Two ground-breaking discoveries by Harry Perkins Institute of Medical Research scientists received $1million in the WA Government’s inaugural Innovation Seed Fund.
Harry Perkins Institute and Curtin Health Innovation Research Institute (CHIRI) Associate Professor Juliana Hamzah received $496,715 to help commercialise the first ever drug that dissolves life-threatening arterial plaque.
Perkins vascular engineering researcher, Nik Bappoo received $500,000 to help commercialise a device designed to improve the success rate of cannulas.
Professor Peter Leedman AO, Director of the Harry Perkins Institute welcomed the recognition by the McGowan government of outstanding West Australian science.
“These two innovations will be both life-saving and cost saving for West Australians once they’ve been fully developed for use in patients,” he said.
The novel medicine for dissolving plaque aims to improve blood circulation in patients with blocked arteries.
“It will first be tested on patients with Peripheral Artery Disease (PAD) where plaque affects circulation in lower limbs,” Associate Professor Juliana Hamzah said.
If left untreated, PAD can be debilitating and lead to amputation. Currently, one in every five Western Australians over the age of 65 are diagnosed with PAD.
The new drug has the potential to also be ground-breaking as a prevention of heart-attack and stroke.
Globally, around 18 million people die annually from cardiovascular disease. The leading cause of death is the build-up of fat deposits (atherosclerotic plaque) in the blood vessels that obstruct blood flow to vital organs including the lower limbs.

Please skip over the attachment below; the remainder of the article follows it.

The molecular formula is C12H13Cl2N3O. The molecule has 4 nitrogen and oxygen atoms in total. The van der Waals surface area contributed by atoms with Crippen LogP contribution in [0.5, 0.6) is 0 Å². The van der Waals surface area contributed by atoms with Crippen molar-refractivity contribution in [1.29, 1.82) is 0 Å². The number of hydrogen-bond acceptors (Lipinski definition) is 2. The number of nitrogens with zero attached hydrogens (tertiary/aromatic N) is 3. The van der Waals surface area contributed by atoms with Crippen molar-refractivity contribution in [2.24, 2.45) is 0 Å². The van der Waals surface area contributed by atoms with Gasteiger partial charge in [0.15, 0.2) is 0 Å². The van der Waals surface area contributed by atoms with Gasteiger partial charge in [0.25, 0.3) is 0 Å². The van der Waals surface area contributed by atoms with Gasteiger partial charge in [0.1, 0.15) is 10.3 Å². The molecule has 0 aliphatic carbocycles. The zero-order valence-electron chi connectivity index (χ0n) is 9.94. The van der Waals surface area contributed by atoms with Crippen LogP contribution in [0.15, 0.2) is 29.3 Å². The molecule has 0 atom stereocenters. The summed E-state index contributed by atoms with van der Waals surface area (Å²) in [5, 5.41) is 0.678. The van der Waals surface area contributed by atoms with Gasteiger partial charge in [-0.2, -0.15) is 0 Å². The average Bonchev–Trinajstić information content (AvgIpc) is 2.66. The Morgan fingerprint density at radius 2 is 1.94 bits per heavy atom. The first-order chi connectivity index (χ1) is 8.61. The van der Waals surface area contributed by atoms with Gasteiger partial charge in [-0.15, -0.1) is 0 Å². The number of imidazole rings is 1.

A $500,000 grant to Perkins vascular engineering researcher Nik Bappoo, will assist West Leederville-based VeinTech, commercialise VeinWave, an innovative imaging device to reduce cannulation attempts in difficult access patients.
The medical device start-up, established by Harry Perkins Institute of Medical Research biomedical engineer Mr Bappoo, is aiming to help patients undergoing one of the most common medical procedures.
“Cannulas can be difficult to place successfully in certain patient groups, in particular obese patients, with some patients requiring up to 5 or more attempts,” Professor Leedman said.
Nik Bappoo, who led the development of the technology, said in just two years the team had identified a largely unmet clinical need and through the Perth Biodesign Program had formed the company to develop a proof-of-concept device, now ready for clinical studies with partners at East Metropolitan Health Services.
“VeinWave is a portable device small enough to fit in the palm of a hand, that promises to make intravenous cannulation easier and more effective.
“The overall cost to the healthcare system of failed cannulation includes wasted hardware, clinician time and increased complications.
“Lifesaving tests and treatment can be drastically delayed and infection rates increased with each cannula attempt. Multiple attempts also cause significant pain and anxiety to the patient.
“We set out to create a solution that would be simple to use while reducing cannulation attempts in difficult access patients.”
The State Government’s inaugural Innovation Seed Fund 2022 supports 17 innovative medical and health research projects with $8 million of funding to help improve health and medical outcomes for Western Australians.